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Central Connecticut Golf
John Torsiello
By John Torsiello
Published on 10/28/2005
Central Connecticut Golf

Gains National Recognition
The central Connecticut area has been blessed by the opening of three new public golf courses during the past couple of years--Wintonbury Hills and Gillette Ridge in Bloomfield and Oxford Greens in Oxford.

While there was no dearth of very good courses in the area, such as Avon’s Blue Fox Run, Farmington’s Tunxis Plantation and Rockledge in West Hartford, the new layouts have certainly enhanced the state’s golf cache.

Wintonbury opened two years ago, Gillette last year and Oxford Greens this year, proving a winning trifecta for the state’s golfers. All three are solid layouts designed by world-renowned architects--Pete Dye, Arnold Palmer and Mark Mungeum, respectively. All three are run by top shelf management companies, Billy Casper Golf at Wintonbury Hills and Oxford Greens and Kemper Sports at Gillette. The courses provide a level of service found at the best private clubs and offer premium golf at very affordable prices.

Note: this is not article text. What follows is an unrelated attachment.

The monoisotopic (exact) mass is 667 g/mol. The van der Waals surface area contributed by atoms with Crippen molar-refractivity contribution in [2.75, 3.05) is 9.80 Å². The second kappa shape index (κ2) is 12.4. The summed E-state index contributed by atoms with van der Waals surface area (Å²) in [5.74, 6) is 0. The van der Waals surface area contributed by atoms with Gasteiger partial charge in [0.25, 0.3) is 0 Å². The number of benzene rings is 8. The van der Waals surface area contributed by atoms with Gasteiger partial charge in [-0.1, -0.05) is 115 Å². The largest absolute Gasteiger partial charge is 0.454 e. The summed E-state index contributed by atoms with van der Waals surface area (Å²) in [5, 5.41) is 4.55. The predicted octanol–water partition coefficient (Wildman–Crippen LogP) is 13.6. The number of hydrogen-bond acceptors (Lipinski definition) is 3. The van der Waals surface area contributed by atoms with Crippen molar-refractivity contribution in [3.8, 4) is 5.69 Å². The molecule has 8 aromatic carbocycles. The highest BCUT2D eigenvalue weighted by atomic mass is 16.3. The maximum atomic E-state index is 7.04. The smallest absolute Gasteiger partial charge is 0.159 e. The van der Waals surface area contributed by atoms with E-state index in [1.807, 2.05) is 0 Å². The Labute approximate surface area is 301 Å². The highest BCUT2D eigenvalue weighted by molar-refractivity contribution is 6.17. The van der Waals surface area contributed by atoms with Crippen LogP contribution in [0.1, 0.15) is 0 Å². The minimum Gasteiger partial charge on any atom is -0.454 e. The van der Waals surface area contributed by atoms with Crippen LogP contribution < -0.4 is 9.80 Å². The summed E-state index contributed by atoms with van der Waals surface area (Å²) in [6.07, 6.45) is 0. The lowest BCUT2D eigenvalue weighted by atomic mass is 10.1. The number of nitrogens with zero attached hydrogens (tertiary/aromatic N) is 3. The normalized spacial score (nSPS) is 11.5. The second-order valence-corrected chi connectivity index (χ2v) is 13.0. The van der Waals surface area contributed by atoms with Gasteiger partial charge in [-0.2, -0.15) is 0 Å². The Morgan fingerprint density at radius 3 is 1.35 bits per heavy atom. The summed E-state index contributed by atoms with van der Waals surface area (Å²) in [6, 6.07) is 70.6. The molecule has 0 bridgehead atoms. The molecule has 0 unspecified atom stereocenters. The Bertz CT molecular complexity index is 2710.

Pete Dye, the master golf course architect who designed Whistling Straits Golf Club, the site of this year’s PGA Championship, donated his services (as he does once each year) in the design of Wintonbury Hills Golf Course.

Dye has lent his skills to other top golf courses in the country, including The Ocean Course at Kiawah Island Resort, Harbour Town at Sea Pines Plantation, Oak Tree Golf Club, the Stadium Course at PGA West, the Tournament Players Club at Sawgrass, and Crooked Stick Golf Club. In Wintonbury, he created a course that is challenging for the best players, yet enjoyable for all skill levels.

The course has won rave reviews from a number of golf publications, including a top ranking among Connecticut public courses by Golfweek, and the second best new course in America by Celebrated Living, the in-flight magazine of American Airlines.